With cash-strapped news organizations doing less polling than in the past, the campaign was characterized by a handful of opinion surveys that were released publicly — and turned out to be widely off the mark.

Three consecutive polls carried out by Mainstreet Research and paid for by Postmedia, the company that owns the Calgary Herald and Calgary Sun, suggested challenger Bill Smith enjoyed a comfortable lead over Nenshi, the incumbent.

The results surprised many observers — and raised questions among political scientists and polling experts.

They also raised the stakes of what had previously been expected to be a sleepy race.

Nenshi, for the first time in his incumbency, looked vulnerable.

"This election is going to be very, very tight," he said a week before the vote in a video that was posted to Facebook — and later removed — by a third party.

The video, itself, became a contentious part of the campaign's waning days, over his comments about there being "forces out there in the community that are supporting my opponents that really want us to go backward."

"And we know that they are using a lot of technology to get people who don't believe in diversity, to get people who might be racist, or haters, out to vote," Nenshi said in the video.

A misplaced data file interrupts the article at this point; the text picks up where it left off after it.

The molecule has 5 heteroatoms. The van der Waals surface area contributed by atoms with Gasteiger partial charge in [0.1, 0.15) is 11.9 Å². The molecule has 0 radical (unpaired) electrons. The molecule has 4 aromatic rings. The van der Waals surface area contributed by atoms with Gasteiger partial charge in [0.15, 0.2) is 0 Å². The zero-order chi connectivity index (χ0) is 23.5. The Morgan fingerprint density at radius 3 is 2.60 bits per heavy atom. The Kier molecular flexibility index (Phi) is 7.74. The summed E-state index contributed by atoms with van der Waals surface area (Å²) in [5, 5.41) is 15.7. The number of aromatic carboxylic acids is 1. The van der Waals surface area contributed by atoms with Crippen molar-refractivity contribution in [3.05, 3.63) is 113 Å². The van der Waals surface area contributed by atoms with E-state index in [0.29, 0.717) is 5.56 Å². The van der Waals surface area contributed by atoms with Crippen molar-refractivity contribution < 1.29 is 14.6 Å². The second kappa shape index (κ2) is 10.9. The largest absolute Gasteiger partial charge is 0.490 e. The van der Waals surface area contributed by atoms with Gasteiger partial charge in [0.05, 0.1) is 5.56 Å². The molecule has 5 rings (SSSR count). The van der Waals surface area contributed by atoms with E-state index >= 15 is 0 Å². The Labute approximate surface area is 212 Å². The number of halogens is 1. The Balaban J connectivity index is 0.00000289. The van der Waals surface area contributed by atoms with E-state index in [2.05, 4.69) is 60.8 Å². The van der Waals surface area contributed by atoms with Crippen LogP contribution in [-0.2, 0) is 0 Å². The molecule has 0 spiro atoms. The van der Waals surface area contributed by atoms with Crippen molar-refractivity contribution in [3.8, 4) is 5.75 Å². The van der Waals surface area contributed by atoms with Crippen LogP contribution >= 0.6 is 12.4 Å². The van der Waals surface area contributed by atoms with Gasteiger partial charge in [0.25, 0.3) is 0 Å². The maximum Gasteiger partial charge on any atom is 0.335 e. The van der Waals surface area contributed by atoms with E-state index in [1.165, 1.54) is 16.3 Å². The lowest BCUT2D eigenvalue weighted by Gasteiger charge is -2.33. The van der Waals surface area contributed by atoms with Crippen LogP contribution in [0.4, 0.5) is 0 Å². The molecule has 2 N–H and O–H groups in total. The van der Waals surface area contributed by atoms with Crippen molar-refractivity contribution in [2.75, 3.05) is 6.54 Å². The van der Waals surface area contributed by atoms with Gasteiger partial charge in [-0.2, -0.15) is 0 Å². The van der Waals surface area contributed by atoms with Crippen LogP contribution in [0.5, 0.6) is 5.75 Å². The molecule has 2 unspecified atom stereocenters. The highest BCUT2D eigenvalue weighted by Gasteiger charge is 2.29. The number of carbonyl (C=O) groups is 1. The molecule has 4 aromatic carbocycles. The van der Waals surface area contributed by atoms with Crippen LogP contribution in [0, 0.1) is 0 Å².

Smith was outraged at the assertion, according to a Calgary Sun columnist, who quoted the challenger as saying Nenshi should apologize for "throwing the race card into the mix." 

Naheed Nenshi and Bill Smith clashed throughout the municipal election campaign on a variety of issues, including Nenshi's decision to call out racism in a video that was posted to Facebook. (Justin Pennell/CBC)

Nenshi was also booed during a late-campaign forum, as he explained his rationale for his comments in the video.

Election day, itself, was then marred by long voting lines at many polling stations and extended failures of the city's computer servers to deliver the results.

As vote counts trickled in, though, Nenshi emerged as the winner, as did every other incumbent.

Still, there are four new faces around the council table.

Councillors Jyoti Gondek, Jeromy Farkas, George Chahal and Jeff Davison were each elected in wards where no incumbent ran.

New council, new year

In its relatively brief tenure, the new council has approved the multi-billion-dollar budget for 2018, which includes a 3.8 per cent tax increase.

It has also tackled an issue that has stymied previous councils for years: secondary-suite reform.

Nenshi called the solution — which would see individual suite applications handled by city staff instead of city council — a "good enough" plan.

"It's not perfect," he said. "But it's so much better than what we've got now."

Naheed Nenshi celebrates his victory as Calgary's mayor in the early-morning hours of Tuesday, Oct. 17, following municipal elections in Calgary. (Jeff McIntosh/The Canadian Press)

The policy change still needs to be formally drafted into a bylaw and approved by council, which the mayor expects will happen early in the new year.

Overall, he said, his optimism for the new year is tied up with what he sees as a "so far, so good" start for the new council.

"In fact, so far, so great," he added.

"They've been terrific and I feel like we're getting a lot of work done."

With files from The Calgary Eyeopener.